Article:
Small brains reveal a gene’s outsize role
Microcephaly is a developmental disorder characterized by significantly reduced brain size and a smaller number of neurons, as well as profound mental retardation. Although several genes have been implicated in this disorder, little is known about its cellular and molecular underpinnings.
In a study published May 13 in The American Journal of Human Genetics, Murat Günel, M.D., Nixdorff-German Professor of Neurosurgery and professor of genetics and neurobiology, and collaborators analyzed DNA from three families affected by an extreme congenital form of this condition resulting in a 90 percent reduction in brain size and abnormal layering of cells in the cerebral cortex.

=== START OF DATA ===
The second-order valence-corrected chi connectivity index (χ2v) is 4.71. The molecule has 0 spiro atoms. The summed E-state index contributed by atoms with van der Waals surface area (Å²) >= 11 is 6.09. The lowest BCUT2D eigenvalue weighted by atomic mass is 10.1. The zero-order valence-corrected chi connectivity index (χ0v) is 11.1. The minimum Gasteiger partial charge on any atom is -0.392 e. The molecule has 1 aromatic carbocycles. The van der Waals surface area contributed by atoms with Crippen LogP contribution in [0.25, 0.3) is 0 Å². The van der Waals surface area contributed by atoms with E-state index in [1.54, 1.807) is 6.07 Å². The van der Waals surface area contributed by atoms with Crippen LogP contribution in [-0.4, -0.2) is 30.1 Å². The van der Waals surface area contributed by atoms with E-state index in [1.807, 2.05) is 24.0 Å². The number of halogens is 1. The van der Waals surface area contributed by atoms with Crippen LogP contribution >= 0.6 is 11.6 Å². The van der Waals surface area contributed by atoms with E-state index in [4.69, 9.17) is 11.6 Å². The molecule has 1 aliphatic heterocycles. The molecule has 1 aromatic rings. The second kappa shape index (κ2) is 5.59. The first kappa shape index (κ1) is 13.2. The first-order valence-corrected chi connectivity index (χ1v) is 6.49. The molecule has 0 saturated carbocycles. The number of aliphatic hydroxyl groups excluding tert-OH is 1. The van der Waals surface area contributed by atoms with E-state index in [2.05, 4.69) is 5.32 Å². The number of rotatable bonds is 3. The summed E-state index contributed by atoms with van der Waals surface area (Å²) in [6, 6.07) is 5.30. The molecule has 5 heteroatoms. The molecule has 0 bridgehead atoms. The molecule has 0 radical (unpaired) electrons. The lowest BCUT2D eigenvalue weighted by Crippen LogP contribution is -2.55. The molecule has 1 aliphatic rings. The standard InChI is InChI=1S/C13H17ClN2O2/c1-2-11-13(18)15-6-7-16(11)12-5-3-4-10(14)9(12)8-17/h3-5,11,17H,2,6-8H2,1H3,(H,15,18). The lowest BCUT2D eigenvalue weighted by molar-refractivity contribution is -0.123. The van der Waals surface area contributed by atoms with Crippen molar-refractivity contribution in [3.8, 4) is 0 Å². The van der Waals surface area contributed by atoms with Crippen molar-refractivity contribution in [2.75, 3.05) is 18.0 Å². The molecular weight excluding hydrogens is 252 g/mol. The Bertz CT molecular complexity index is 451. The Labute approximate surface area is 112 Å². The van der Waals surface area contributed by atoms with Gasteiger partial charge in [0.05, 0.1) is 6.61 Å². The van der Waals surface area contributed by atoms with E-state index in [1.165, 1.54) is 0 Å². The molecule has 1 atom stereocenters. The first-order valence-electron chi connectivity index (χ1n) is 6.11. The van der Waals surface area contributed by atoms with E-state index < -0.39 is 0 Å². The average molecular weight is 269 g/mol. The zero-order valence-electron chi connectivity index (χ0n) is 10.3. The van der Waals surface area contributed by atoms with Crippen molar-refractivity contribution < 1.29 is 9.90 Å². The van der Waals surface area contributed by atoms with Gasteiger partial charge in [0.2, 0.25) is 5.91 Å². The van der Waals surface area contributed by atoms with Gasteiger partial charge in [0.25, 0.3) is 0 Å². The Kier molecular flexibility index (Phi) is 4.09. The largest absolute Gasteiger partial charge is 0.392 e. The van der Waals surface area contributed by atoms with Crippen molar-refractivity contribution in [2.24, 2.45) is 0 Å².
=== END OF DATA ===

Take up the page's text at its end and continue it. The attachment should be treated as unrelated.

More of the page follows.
The team homed in on mutations shared by family members in a gene knownNDE1. In the developing nervous system, NDE1 proteins accumulate at centrosomes—structures critical for cell division—in cells that generate neurons, but the NDE1 mutations found in these families undermine this clustering. These data are evidence for crucial roles of NDE1 and centrosomes in normal production and organization of neurons during development. Also, Günel says, evolutionary changes in NDE1 over 5 million years may underlie the greater size and complexity of human brains relative to those of non-human great apes.